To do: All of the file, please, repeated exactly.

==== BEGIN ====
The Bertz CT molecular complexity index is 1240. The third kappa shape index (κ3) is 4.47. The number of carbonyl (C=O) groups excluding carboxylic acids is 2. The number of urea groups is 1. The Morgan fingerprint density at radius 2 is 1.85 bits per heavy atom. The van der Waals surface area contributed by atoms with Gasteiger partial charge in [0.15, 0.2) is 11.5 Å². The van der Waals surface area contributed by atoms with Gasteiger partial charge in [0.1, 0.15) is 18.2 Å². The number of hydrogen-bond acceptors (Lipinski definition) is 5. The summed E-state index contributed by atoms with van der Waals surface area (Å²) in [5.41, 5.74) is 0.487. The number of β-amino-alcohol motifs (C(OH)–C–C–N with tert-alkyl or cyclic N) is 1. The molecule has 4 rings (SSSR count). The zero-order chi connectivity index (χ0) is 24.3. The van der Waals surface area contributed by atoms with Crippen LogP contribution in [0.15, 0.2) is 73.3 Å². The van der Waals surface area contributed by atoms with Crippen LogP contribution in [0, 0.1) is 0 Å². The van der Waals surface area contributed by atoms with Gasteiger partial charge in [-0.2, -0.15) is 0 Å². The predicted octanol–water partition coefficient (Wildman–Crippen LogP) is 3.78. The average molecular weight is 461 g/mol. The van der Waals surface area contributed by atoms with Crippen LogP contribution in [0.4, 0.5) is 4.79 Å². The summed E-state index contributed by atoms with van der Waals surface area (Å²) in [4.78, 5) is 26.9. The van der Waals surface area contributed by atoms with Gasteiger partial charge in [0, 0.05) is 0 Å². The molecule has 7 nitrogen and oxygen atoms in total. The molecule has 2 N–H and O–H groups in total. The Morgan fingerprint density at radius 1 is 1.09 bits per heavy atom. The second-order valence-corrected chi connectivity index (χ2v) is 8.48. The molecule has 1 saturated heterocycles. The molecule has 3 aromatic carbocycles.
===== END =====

The Bertz CT molecular complexity index is 1240. The third kappa shape index (κ3) is 4.47. The number of carbonyl (C=O) groups excluding carboxylic acids is 2. The number of urea groups is 1. The Morgan fingerprint density at radius 2 is 1.85 bits per heavy atom. The van der Waals surface area contributed by atoms with Gasteiger partial charge in [0.15, 0.2) is 11.5 Å². The van der Waals surface area contributed by atoms with Gasteiger partial charge in [0.1, 0.15) is 18.2 Å². The number of hydrogen-bond acceptors (Lipinski definition) is 5. The summed E-state index contributed by atoms with van der Waals surface area (Å²) in [5.41, 5.74) is 0.487. The number of β-amino-alcohol motifs (C(OH)–C–C–N with tert-alkyl or cyclic N) is 1. The molecule has 4 rings (SSSR count). The zero-order chi connectivity index (χ0) is 24.3. The van der Waals surface area contributed by atoms with Crippen LogP contribution in [0.15, 0.2) is 73.3 Å². The van der Waals surface area contributed by atoms with Crippen LogP contribution in [0, 0.1) is 0 Å². The van der Waals surface area contributed by atoms with Gasteiger partial charge in [-0.2, -0.15) is 0 Å². The predicted octanol–water partition coefficient (Wildman–Crippen LogP) is 3.78. The average molecular weight is 461 g/mol. The van der Waals surface area contributed by atoms with Crippen LogP contribution in [0.4, 0.5) is 4.79 Å². The summed E-state index contributed by atoms with van der Waals surface area (Å²) in [4.78, 5) is 26.9. The van der Waals surface area contributed by atoms with Gasteiger partial charge in [0, 0.05) is 0 Å². The molecule has 7 nitrogen and oxygen atoms in total. The molecule has 2 N–H and O–H groups in total. The Morgan fingerprint density at radius 1 is 1.09 bits per heavy atom. The second-order valence-corrected chi connectivity index (χ2v) is 8.48. The molecule has 1 saturated heterocycles. The molecule has 3 aromatic carbocycles.